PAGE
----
‘We’re not going to meet the affordable housing need for Johnson County’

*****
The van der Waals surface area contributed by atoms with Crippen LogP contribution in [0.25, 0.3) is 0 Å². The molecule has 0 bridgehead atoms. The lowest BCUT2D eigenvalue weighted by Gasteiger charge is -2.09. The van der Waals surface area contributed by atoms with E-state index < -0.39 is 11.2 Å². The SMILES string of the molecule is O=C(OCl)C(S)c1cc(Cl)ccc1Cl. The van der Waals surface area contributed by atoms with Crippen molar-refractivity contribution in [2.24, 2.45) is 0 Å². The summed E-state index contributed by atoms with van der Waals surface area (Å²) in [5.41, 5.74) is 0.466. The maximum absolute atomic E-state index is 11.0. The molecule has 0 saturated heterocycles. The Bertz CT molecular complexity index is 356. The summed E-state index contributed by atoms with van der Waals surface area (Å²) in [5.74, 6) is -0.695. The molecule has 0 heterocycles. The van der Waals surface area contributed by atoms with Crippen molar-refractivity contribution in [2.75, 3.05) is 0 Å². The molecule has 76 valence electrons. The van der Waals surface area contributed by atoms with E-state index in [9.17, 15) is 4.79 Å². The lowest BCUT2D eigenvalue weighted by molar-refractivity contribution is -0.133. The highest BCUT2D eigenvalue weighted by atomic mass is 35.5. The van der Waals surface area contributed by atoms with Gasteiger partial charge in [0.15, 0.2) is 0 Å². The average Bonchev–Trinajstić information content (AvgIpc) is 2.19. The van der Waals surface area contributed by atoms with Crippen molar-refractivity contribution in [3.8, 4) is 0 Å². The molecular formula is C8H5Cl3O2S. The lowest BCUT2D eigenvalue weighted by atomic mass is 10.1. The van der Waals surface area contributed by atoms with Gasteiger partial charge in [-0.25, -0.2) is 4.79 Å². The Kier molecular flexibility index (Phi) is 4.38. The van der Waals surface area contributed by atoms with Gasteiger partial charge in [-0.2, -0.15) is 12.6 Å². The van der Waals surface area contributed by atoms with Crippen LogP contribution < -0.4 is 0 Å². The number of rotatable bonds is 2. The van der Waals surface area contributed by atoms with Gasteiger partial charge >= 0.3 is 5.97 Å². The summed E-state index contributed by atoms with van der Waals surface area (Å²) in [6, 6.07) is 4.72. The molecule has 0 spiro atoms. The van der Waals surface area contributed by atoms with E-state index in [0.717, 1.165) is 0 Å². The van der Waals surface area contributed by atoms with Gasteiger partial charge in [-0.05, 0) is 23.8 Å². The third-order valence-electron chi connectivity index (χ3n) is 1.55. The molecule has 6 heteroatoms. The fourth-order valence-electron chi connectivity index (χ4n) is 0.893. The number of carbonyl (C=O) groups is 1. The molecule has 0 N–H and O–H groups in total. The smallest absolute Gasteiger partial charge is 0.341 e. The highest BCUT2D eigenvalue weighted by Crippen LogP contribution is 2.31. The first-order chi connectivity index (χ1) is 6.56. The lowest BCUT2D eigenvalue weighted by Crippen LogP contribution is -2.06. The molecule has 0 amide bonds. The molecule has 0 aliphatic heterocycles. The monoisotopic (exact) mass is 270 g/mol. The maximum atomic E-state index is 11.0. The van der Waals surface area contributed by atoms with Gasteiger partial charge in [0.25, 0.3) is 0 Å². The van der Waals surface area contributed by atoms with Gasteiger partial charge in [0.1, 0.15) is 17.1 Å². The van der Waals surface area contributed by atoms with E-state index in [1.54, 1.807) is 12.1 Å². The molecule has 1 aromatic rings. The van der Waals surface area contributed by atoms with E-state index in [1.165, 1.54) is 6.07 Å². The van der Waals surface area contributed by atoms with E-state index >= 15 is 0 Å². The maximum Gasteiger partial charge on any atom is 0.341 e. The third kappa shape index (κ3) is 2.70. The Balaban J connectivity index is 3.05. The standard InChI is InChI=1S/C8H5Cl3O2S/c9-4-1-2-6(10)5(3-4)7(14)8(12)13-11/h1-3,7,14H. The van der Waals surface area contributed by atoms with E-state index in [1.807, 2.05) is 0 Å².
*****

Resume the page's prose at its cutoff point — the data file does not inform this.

For every 100 extremely low-income renter households (ELI), there are 11 affordable and available rental units in Johnson County, according to the Urban Institute. In Linn County, there are 38 affordable and available rental units for every 100 extremely-low income renter households. These statistics are according to the institute. On both ends of the Corridor, the demand for affordable housing continues to grow. Affordable housing is defined as housing in which the occupant is paying no more than thirty percent of his or her income for gross housing costs, including utilities. In Iowa City, there are 400 applicants waiting for affordable housing that meet the city’s primary preference category, said Steven Rackis, housing administrator for the city of Iowa City. These are elderly households, defined as a household whose head is 62 years or older; a disabled household whose head, spouse or sole member is a person with disabilities and families with children under the age of 18. Including these primary preference families, there are a total of 7,000 applicants on the waiting list. The voucher program alone will not meet the need of the city’s residents. There are a limited number of vouchers and a limited amount of money, Rackis said. Housing units are usually 98 to 100 percent utilized, he said. “Even if I had $10 million and $6 million would cover our 100 percent utilization, we can’t issue any more vouchers because HUD (Housing and Urban Development) had capped the amount of vouchers that we have,” Rackis said. “We’re not going to meet the affordable housing need for Johnson County because the need is just too…